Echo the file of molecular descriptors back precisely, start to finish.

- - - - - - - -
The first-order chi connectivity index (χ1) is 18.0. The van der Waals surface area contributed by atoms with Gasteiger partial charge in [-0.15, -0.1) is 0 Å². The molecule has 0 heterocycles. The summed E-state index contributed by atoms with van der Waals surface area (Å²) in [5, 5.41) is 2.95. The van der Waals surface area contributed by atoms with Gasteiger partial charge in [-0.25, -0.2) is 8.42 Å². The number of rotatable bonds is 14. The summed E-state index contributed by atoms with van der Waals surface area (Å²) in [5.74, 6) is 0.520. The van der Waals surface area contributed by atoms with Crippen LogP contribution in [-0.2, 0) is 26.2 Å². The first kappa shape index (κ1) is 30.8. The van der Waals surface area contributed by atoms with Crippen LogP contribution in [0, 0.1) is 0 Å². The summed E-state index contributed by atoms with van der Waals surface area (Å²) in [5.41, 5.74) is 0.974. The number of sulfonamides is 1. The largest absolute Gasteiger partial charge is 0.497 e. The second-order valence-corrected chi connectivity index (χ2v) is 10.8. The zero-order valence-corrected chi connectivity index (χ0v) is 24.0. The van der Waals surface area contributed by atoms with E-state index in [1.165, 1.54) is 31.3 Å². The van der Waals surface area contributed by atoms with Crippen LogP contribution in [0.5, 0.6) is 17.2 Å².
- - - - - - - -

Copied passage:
The first-order chi connectivity index (χ1) is 18.0. The van der Waals surface area contributed by atoms with Gasteiger partial charge in [-0.15, -0.1) is 0 Å². The molecule has 0 heterocycles. The summed E-state index contributed by atoms with van der Waals surface area (Å²) in [5, 5.41) is 2.95. The van der Waals surface area contributed by atoms with Gasteiger partial charge in [-0.25, -0.2) is 8.42 Å². The number of rotatable bonds is 14. The summed E-state index contributed by atoms with van der Waals surface area (Å²) in [5.74, 6) is 0.520. The van der Waals surface area contributed by atoms with Crippen LogP contribution in [-0.2, 0) is 26.2 Å². The first kappa shape index (κ1) is 30.8. The van der Waals surface area contributed by atoms with Crippen LogP contribution in [0, 0.1) is 0 Å². The summed E-state index contributed by atoms with van der Waals surface area (Å²) in [5.41, 5.74) is 0.974. The number of sulfonamides is 1. The largest absolute Gasteiger partial charge is 0.497 e. The second-order valence-corrected chi connectivity index (χ2v) is 10.8. The zero-order valence-corrected chi connectivity index (χ0v) is 24.0. The van der Waals surface area contributed by atoms with E-state index in [1.165, 1.54) is 31.3 Å². The van der Waals surface area contributed by atoms with Crippen LogP contribution in [0.5, 0.6) is 17.2 Å².